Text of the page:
Federal government, Kent State recommend HIV tests

Jackie Valley

Get tested for HIV to confirm you do not have the disease, not to see if you do have it.

That is the attitude Sarah Hallsky, a graduate assistant in the Office of Health Promotion, wishes more college students would adopt.

Hallsky said the American College Health Association estimates that one in 500 college students are HIV positive.

According to a New York Times article from Friday, the federal government now recommends everyone between the ages of 13 and 64 has at least one HIV test and individuals who engage in high-risk behaviors get tested annually.

Although the test is voluntary, The New York Times reported that patients are still asked for permission to test for the disease. The Centers for Disease Control and Prevention (CDC) has advocated the removal of consent forms and extensive counseling prior to each HIV test.

Hallsky said college students tend to engage in many high-risk behaviors, such as substance abuse and multiple sexual partners, so it is important to get checked for sexually transmitted infections, even if symptoms are not immediately obvious.

However, Hallsky said many college students never get an HIV test.

“It’s not that students don’t understand the severity of HIV. It’s just that students don’t think they will get it,” she explained.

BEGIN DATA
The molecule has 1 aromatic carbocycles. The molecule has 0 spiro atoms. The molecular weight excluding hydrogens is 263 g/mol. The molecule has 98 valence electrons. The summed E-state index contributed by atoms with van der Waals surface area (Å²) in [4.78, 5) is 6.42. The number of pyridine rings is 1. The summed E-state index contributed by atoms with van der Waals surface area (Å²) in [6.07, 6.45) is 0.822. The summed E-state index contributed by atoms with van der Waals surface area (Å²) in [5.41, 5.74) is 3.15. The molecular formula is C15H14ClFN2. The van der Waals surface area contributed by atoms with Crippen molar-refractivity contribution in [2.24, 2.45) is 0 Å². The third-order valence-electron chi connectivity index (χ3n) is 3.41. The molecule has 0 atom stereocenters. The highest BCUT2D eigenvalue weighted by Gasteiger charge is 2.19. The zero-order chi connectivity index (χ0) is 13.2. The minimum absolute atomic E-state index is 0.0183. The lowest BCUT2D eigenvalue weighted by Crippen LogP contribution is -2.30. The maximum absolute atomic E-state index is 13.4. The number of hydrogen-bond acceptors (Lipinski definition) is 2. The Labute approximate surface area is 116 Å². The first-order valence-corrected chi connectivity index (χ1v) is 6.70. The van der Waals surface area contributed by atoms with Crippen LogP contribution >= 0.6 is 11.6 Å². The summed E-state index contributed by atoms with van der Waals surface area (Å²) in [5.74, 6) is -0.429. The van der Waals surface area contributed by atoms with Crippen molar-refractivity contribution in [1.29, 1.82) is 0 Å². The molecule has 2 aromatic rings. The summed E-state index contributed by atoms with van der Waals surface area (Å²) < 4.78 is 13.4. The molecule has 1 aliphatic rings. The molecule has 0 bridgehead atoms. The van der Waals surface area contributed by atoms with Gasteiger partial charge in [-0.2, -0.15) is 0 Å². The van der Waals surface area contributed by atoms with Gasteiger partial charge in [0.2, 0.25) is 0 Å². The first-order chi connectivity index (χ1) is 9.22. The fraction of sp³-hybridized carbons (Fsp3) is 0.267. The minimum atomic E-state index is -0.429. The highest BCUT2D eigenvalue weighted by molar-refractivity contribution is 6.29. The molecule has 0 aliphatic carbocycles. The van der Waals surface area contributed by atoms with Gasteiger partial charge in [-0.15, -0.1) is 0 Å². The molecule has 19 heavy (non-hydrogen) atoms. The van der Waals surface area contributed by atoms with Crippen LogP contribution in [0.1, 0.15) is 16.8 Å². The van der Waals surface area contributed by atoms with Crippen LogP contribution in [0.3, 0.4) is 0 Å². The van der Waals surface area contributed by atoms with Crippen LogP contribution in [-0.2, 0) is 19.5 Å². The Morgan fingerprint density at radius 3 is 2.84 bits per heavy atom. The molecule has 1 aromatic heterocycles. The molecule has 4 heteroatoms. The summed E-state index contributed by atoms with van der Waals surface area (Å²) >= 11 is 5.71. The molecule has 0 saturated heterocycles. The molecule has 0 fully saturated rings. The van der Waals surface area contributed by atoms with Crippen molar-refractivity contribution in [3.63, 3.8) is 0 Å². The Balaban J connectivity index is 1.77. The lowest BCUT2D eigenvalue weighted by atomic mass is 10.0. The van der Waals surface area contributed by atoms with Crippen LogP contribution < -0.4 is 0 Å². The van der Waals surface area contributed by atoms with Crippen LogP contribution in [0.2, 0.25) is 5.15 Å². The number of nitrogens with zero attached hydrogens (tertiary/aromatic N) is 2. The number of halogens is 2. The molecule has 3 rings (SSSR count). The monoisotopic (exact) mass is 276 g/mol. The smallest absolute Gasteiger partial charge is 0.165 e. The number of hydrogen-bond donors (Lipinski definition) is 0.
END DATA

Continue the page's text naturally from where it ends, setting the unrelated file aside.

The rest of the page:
According to the 2004 National College Health Assessment, 0.7 percent of Kent State students reported HIV infection.

Kent State offers free and anonymous HIV tests once per month in addition to confidential HIV tests by appointment every day.

Dianne Kerr, associate professor of health education and promotion, who has been working in AIDS education and prevention for 20 years, agrees that it is wise for all college-age students to be tested for HIV because if the test is positive, they can protect their partners and begin medications.

“I think people need that human contact and comfort if they are positive (for HIV),” she said, adding there have been many suicides based on false positive results.

Students said they support getting tested for the disease.

“I don’t think recommending testing is a bad idea because it is not encouraging sex,” said Chris Selzer, sophomore electronic media major.

Junior economics major Ali Zuberi supports HIV testing for people between the ages of 13 and 64, although “13 year olds are a little young,” he said.

Instead, Zuberi explained, everyone 18 years or older should be tested because individuals can then give honest consent without entering into conflicts between parent-child rights.

The next free and anonymous HIV testing session is Oct. 19 at the DeWeese Health Center. Students can make appointments by calling the Office of Health Promotion at (330) 672-2320.

Contact news correspondent Jackie Valley at [email protected].